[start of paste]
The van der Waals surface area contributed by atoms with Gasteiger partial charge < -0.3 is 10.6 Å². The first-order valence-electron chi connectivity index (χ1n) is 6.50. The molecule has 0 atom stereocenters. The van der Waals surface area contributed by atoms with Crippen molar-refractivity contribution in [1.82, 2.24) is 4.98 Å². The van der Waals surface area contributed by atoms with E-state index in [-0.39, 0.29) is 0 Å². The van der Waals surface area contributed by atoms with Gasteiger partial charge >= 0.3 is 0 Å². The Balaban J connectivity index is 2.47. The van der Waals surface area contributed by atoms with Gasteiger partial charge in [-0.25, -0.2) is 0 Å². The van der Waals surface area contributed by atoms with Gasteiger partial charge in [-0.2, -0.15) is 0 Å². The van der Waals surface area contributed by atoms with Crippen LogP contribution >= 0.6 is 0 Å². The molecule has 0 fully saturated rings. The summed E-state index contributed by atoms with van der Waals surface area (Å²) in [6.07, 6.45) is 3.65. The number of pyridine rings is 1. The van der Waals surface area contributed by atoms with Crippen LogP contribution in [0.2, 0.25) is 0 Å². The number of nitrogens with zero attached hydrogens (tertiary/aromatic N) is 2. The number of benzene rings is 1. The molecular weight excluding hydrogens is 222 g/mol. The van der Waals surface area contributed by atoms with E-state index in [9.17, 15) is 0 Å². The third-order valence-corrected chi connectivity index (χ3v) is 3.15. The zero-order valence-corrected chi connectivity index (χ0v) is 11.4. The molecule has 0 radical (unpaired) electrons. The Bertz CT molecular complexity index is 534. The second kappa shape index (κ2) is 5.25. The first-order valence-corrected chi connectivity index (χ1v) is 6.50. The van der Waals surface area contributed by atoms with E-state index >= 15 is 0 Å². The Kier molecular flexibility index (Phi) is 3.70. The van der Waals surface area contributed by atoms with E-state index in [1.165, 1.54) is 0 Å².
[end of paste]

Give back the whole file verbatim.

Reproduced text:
The van der Waals surface area contributed by atoms with Gasteiger partial charge < -0.3 is 10.6 Å². The first-order valence-electron chi connectivity index (χ1n) is 6.50. The molecule has 0 atom stereocenters. The van der Waals surface area contributed by atoms with Crippen molar-refractivity contribution in [1.82, 2.24) is 4.98 Å². The van der Waals surface area contributed by atoms with E-state index in [-0.39, 0.29) is 0 Å². The van der Waals surface area contributed by atoms with Gasteiger partial charge >= 0.3 is 0 Å². The Balaban J connectivity index is 2.47. The van der Waals surface area contributed by atoms with Gasteiger partial charge in [-0.25, -0.2) is 0 Å². The van der Waals surface area contributed by atoms with Gasteiger partial charge in [-0.2, -0.15) is 0 Å². The van der Waals surface area contributed by atoms with Crippen LogP contribution >= 0.6 is 0 Å². The molecule has 0 fully saturated rings. The summed E-state index contributed by atoms with van der Waals surface area (Å²) in [6.07, 6.45) is 3.65. The number of pyridine rings is 1. The van der Waals surface area contributed by atoms with Crippen LogP contribution in [0.2, 0.25) is 0 Å². The number of nitrogens with zero attached hydrogens (tertiary/aromatic N) is 2. The number of benzene rings is 1. The molecular weight excluding hydrogens is 222 g/mol. The van der Waals surface area contributed by atoms with E-state index in [9.17, 15) is 0 Å². The third-order valence-corrected chi connectivity index (χ3v) is 3.15. The zero-order valence-corrected chi connectivity index (χ0v) is 11.4. The molecule has 0 radical (unpaired) electrons. The Bertz CT molecular complexity index is 534. The second kappa shape index (κ2) is 5.25. The first-order valence-corrected chi connectivity index (χ1v) is 6.50. The van der Waals surface area contributed by atoms with E-state index >= 15 is 0 Å². The Kier molecular flexibility index (Phi) is 3.70. The van der Waals surface area contributed by atoms with E-state index in [1.165, 1.54) is 0 Å².